Wis., in 1999, where teens were asked to compile a top-10 list of reasons
not to have sex. The winning entries, celebrated on a Unification-affiliated Web site, included "If you don't want to kick the bucket,
don't knock the boot," (No. 3) and "Two words: Brighter future" (No. 1).
Similarly, the specter of death hovers over the
Free Teens Web site. There are grim morality tales: "Mary" testifies --
and grammar so uneven it seems scripted -- that "[m]y son has not seen his father since the day he was born and i could've prevented
that had I waited until I was married. I would not give up my son for the world but i will never be able to give him the world, and every
child deserves that. So if you care about your future children you will wait."
Perhaps fearful her message will be misconstrued,
Mary adds: "And don't think that protection works, cause i used protection
it obviously didn't. good luck!"
Another place on the site features Magic Johnson
and interprets his tale of HIV survival to mean that even the most healthy-looking
sex partners might be carrying the seeds of death. It's even hinted that not even French-kissers are safe from HIV. The site also
heavily spins a 2001 study from the National Institutes of Health, saying that the "U.S. Gov Now DOUBTS Condoms!" And, in a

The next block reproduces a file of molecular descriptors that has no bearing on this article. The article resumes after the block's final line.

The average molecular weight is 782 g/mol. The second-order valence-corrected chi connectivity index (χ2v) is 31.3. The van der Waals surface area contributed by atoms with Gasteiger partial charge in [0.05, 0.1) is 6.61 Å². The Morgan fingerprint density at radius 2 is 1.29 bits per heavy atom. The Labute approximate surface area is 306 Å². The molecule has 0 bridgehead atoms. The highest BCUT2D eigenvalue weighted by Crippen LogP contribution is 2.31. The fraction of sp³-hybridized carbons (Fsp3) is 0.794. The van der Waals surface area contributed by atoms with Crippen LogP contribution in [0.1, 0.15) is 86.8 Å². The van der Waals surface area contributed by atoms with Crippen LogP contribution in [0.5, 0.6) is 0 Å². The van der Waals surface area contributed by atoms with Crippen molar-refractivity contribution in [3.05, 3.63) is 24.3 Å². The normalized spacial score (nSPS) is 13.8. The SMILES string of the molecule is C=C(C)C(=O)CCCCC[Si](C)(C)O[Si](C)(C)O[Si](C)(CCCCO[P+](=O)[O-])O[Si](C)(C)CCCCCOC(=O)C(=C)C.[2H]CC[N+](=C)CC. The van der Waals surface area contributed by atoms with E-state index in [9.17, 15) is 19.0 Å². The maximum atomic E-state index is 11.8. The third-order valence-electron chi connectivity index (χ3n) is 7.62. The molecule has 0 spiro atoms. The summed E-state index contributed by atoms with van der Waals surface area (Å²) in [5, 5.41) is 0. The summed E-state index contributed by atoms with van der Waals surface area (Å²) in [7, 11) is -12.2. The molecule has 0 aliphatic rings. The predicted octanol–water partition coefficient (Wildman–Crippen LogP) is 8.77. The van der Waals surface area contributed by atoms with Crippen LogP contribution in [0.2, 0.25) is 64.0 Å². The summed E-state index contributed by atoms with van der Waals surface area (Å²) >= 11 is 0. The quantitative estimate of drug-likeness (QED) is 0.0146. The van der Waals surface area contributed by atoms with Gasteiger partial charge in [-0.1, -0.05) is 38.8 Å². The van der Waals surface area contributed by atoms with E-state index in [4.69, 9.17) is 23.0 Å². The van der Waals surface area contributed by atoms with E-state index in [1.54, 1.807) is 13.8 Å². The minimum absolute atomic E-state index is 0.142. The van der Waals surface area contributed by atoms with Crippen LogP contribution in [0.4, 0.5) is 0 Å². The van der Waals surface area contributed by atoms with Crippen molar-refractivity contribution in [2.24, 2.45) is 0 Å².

slogan reminiscent of Moon's emphasis on the “blood lineage” that binds the biblical Adam to the True Father, Free Teens implores
its subjects with the message: "It's not just your body, it's your whole lineage forever."
Free Teens recommends a classroom exercise in
which teenagers spit into a cup, then are asked to trade with another student
and drink out of it. The lesson: Sex is even more intimate, and it should be approached with all the vigilance of drinking a warm cup of spit.
Panzer, in an e-mail interview, writes of the
cup exercise, "[W]e picked up this activity at a national abstinence conference
years ago from another abstinence group that was using it." As for its success, Free Teens cites a New Jersey trial showing that
teenagers who participate in their program are two-thirds more likely to agree with the statement "Sexual intercourse can cause
problems for people of my age" and that one-third were making plans to abstain from sex.
The men of Free Teens are not the only ones with
Moon affiliations to benefit from Bush largesse. Josette Shiner, who rose
through the Moon organization first as a Washington Times reporter and Moon disciple and later as editor of that newspaper,